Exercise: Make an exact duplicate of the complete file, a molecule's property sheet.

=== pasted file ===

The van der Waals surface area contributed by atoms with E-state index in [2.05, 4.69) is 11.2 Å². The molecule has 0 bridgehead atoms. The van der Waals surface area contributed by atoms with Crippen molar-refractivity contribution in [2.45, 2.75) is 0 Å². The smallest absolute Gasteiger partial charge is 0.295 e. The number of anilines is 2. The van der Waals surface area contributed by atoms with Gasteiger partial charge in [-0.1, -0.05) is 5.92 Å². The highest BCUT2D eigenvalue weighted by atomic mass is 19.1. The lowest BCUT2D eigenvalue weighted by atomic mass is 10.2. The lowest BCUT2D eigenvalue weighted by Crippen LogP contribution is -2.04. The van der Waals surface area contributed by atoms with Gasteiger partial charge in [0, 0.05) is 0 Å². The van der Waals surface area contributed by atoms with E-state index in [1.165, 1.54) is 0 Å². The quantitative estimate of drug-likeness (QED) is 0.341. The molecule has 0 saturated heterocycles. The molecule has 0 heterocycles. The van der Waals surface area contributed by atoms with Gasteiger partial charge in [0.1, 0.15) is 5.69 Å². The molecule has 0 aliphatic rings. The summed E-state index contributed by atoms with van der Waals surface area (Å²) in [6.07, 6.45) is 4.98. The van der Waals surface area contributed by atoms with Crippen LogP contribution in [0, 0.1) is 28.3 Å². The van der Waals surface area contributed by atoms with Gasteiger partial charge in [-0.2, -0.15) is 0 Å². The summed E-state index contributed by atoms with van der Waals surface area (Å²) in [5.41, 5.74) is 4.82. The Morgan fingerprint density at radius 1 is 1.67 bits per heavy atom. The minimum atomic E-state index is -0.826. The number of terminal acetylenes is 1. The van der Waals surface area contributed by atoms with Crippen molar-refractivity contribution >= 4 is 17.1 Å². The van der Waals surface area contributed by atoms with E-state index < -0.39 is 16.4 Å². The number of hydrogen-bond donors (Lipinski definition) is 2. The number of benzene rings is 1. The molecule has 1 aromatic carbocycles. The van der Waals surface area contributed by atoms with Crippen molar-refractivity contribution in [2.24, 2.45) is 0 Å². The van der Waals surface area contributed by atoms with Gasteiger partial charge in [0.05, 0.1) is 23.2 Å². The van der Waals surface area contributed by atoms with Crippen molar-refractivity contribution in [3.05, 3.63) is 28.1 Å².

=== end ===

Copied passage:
The van der Waals surface area contributed by atoms with E-state index in [2.05, 4.69) is 11.2 Å². The molecule has 0 bridgehead atoms. The van der Waals surface area contributed by atoms with Crippen molar-refractivity contribution in [2.45, 2.75) is 0 Å². The smallest absolute Gasteiger partial charge is 0.295 e. The number of anilines is 2. The van der Waals surface area contributed by atoms with Gasteiger partial charge in [-0.1, -0.05) is 5.92 Å². The highest BCUT2D eigenvalue weighted by atomic mass is 19.1. The lowest BCUT2D eigenvalue weighted by atomic mass is 10.2. The lowest BCUT2D eigenvalue weighted by Crippen LogP contribution is -2.04. The van der Waals surface area contributed by atoms with Gasteiger partial charge in [0, 0.05) is 0 Å². The van der Waals surface area contributed by atoms with E-state index in [1.165, 1.54) is 0 Å². The quantitative estimate of drug-likeness (QED) is 0.341. The molecule has 0 saturated heterocycles. The molecule has 0 heterocycles. The van der Waals surface area contributed by atoms with Gasteiger partial charge in [0.1, 0.15) is 5.69 Å². The molecule has 0 aliphatic rings. The summed E-state index contributed by atoms with van der Waals surface area (Å²) in [6.07, 6.45) is 4.98. The van der Waals surface area contributed by atoms with Crippen LogP contribution in [0, 0.1) is 28.3 Å². The van der Waals surface area contributed by atoms with Gasteiger partial charge in [-0.2, -0.15) is 0 Å². The summed E-state index contributed by atoms with van der Waals surface area (Å²) in [5.41, 5.74) is 4.82. The Morgan fingerprint density at radius 1 is 1.67 bits per heavy atom. The minimum atomic E-state index is -0.826. The number of terminal acetylenes is 1. The van der Waals surface area contributed by atoms with Crippen molar-refractivity contribution >= 4 is 17.1 Å². The van der Waals surface area contributed by atoms with E-state index < -0.39 is 16.4 Å². The number of hydrogen-bond donors (Lipinski definition) is 2. The number of benzene rings is 1. The molecule has 1 aromatic carbocycles. The van der Waals surface area contributed by atoms with Crippen molar-refractivity contribution in [2.24, 2.45) is 0 Å². The van der Waals surface area contributed by atoms with Gasteiger partial charge in [0.05, 0.1) is 23.2 Å². The van der Waals surface area contributed by atoms with Crippen molar-refractivity contribution in [3.05, 3.63) is 28.1 Å².